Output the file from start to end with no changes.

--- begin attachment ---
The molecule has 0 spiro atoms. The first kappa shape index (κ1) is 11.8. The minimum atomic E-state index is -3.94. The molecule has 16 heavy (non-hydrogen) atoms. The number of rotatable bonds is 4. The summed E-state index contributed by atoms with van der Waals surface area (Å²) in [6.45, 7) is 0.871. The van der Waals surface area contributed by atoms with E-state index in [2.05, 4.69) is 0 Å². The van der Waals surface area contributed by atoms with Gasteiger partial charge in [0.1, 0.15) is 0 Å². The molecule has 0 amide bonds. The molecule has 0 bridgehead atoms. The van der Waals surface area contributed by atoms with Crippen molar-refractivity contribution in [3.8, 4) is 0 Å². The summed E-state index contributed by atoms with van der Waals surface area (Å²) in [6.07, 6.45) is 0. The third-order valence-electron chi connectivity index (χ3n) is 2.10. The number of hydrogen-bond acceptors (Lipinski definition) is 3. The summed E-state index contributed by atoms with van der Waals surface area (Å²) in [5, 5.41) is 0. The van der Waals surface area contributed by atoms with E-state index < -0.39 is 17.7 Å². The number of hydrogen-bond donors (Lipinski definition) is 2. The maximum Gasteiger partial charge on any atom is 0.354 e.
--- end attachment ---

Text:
The molecule has 0 spiro atoms. The first kappa shape index (κ1) is 11.8. The minimum atomic E-state index is -3.94. The molecule has 16 heavy (non-hydrogen) atoms. The number of rotatable bonds is 4. The summed E-state index contributed by atoms with van der Waals surface area (Å²) in [6.45, 7) is 0.871. The van der Waals surface area contributed by atoms with E-state index in [2.05, 4.69) is 0 Å². The van der Waals surface area contributed by atoms with Gasteiger partial charge in [0.1, 0.15) is 0 Å². The molecule has 0 amide bonds. The molecule has 0 bridgehead atoms. The van der Waals surface area contributed by atoms with Crippen molar-refractivity contribution in [3.8, 4) is 0 Å². The summed E-state index contributed by atoms with van der Waals surface area (Å²) in [6.07, 6.45) is 0. The third-order valence-electron chi connectivity index (χ3n) is 2.10. The number of hydrogen-bond acceptors (Lipinski definition) is 3. The summed E-state index contributed by atoms with van der Waals surface area (Å²) in [5, 5.41) is 0. The van der Waals surface area contributed by atoms with E-state index < -0.39 is 17.7 Å². The number of hydrogen-bond donors (Lipinski definition) is 2. The maximum Gasteiger partial charge on any atom is 0.354 e.